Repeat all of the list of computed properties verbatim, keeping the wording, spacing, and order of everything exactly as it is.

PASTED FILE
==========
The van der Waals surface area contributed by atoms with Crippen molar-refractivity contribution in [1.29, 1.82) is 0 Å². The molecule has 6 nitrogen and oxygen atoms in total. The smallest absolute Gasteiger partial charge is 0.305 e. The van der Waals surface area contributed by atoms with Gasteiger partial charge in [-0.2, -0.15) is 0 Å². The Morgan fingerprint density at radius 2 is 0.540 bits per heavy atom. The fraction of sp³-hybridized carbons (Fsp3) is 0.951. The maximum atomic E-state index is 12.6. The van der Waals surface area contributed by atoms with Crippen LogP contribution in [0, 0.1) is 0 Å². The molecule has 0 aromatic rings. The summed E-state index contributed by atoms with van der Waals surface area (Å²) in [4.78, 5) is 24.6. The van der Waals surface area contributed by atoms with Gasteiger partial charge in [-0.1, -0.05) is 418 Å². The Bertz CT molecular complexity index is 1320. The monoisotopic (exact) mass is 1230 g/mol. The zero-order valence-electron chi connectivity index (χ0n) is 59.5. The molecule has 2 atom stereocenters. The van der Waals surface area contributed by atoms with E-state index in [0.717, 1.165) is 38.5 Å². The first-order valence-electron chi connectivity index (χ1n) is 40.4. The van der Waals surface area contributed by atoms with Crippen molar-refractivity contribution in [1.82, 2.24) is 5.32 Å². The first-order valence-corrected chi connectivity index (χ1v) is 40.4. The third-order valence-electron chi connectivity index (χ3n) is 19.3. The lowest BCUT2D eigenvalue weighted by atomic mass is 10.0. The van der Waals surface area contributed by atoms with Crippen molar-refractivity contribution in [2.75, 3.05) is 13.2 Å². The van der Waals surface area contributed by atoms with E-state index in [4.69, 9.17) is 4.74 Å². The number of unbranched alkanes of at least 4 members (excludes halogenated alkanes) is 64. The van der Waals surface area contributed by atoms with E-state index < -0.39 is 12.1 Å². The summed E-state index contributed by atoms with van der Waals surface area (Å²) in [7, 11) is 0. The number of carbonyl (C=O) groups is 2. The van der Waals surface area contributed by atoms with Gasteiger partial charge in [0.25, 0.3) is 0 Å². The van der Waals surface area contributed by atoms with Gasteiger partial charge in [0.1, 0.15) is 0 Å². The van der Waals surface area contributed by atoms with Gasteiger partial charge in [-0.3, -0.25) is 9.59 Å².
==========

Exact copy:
The van der Waals surface area contributed by atoms with Crippen molar-refractivity contribution in [1.29, 1.82) is 0 Å². The molecule has 6 nitrogen and oxygen atoms in total. The smallest absolute Gasteiger partial charge is 0.305 e. The van der Waals surface area contributed by atoms with Gasteiger partial charge in [-0.2, -0.15) is 0 Å². The Morgan fingerprint density at radius 2 is 0.540 bits per heavy atom. The fraction of sp³-hybridized carbons (Fsp3) is 0.951. The maximum atomic E-state index is 12.6. The van der Waals surface area contributed by atoms with Crippen LogP contribution in [0, 0.1) is 0 Å². The molecule has 0 aromatic rings. The summed E-state index contributed by atoms with van der Waals surface area (Å²) in [4.78, 5) is 24.6. The van der Waals surface area contributed by atoms with Gasteiger partial charge in [-0.1, -0.05) is 418 Å². The Bertz CT molecular complexity index is 1320. The monoisotopic (exact) mass is 1230 g/mol. The zero-order valence-electron chi connectivity index (χ0n) is 59.5. The molecule has 2 atom stereocenters. The van der Waals surface area contributed by atoms with E-state index in [0.717, 1.165) is 38.5 Å². The first-order valence-electron chi connectivity index (χ1n) is 40.4. The van der Waals surface area contributed by atoms with Crippen molar-refractivity contribution in [1.82, 2.24) is 5.32 Å². The first-order valence-corrected chi connectivity index (χ1v) is 40.4. The third-order valence-electron chi connectivity index (χ3n) is 19.3. The lowest BCUT2D eigenvalue weighted by atomic mass is 10.0. The van der Waals surface area contributed by atoms with Crippen molar-refractivity contribution in [2.75, 3.05) is 13.2 Å². The van der Waals surface area contributed by atoms with E-state index in [4.69, 9.17) is 4.74 Å². The number of unbranched alkanes of at least 4 members (excludes halogenated alkanes) is 64. The van der Waals surface area contributed by atoms with E-state index < -0.39 is 12.1 Å². The summed E-state index contributed by atoms with van der Waals surface area (Å²) in [7, 11) is 0. The number of carbonyl (C=O) groups is 2. The van der Waals surface area contributed by atoms with Gasteiger partial charge in [0.25, 0.3) is 0 Å². The van der Waals surface area contributed by atoms with Gasteiger partial charge in [0.1, 0.15) is 0 Å². The van der Waals surface area contributed by atoms with Gasteiger partial charge in [-0.3, -0.25) is 9.59 Å².